A final word to those who claim that nationalisation is the answer. Remember that £89 off-peak Manchester-London return ossified by the privatisation regulations? Well, there is no way BR would have kept that - it would have soared rapidly had BR survived, especially after route modernisation.
When the East Coast was electrified in 1991, BR hiked fares significantly in view of the better service, and no one batted an eye. Virgin West Coast wanted to do the same post-2004 after the Pendolinos were introduced, but DfT refused. Thus, privatisation actually ensured many fares were kept artificially low while others did indeed soar - largely because operators were very restricted over what fares they did actually control. You’ll never read any of this in the Daily Mail!
A very important outcome would be an end to regulation of specific fare types and the imposition of a cap on overall revenues - giving operators freedom to charge slightly less on shoulder peak trains and slightly more on the first following off-peak trains, thereby creating effective transitional fares. Yes, there would indeed be winners and losers - but overall greater fairness would result, and we would see an end to half-empty late-peak trains and wildly overcrowded off-peak trains leaving just minutes later.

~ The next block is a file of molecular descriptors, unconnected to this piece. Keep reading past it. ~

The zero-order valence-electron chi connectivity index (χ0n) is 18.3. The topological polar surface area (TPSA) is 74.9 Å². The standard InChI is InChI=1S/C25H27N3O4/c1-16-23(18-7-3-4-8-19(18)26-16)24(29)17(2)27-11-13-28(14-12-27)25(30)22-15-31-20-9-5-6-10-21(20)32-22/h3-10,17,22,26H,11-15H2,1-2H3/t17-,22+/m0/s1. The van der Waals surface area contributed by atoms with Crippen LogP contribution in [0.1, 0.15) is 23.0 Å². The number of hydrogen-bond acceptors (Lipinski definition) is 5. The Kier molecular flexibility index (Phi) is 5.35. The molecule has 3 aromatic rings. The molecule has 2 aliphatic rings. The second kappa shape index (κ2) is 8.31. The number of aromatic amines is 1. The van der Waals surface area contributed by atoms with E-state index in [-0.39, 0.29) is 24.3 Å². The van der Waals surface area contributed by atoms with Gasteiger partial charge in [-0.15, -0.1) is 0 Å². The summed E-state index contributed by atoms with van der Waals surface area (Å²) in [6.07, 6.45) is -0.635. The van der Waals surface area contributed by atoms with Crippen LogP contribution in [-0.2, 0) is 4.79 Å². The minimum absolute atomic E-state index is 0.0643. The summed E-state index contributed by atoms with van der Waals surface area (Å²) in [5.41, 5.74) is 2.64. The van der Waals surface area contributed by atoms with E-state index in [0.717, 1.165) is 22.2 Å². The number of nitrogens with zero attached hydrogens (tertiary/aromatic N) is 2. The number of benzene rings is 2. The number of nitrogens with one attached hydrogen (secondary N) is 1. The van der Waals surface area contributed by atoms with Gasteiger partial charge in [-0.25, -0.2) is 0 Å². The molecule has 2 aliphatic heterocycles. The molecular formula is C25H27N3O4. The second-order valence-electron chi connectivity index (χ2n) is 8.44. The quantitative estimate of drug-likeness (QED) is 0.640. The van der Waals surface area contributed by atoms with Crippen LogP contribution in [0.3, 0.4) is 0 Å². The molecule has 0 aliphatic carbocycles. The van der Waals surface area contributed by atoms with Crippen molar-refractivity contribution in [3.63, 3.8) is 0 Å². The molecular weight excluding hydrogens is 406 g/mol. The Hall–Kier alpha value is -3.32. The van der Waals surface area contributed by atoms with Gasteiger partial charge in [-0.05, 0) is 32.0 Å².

Government has been too scared to create this system for fear of political problems and driving revenues down, but that’s now happening anyway. The rail industry has been scared of upsetting the DfT, but keeping quiet is no longer an option in the light of last year’s meltdown. Everyone trumpets ‘putting passengers first’ - this perfect storm demands that government especially steps up and takes the tough decisions to actually do it. The RDG has done some extensive research and come up with some solid proposals.
As this page pointed out in RAIL 852 (May 2018), this is a “burning platform” and fares reform is urgently required. Now the RDG has not only agreed, it has helpfully provided a road map. Government must listen - and act rapidly and radically.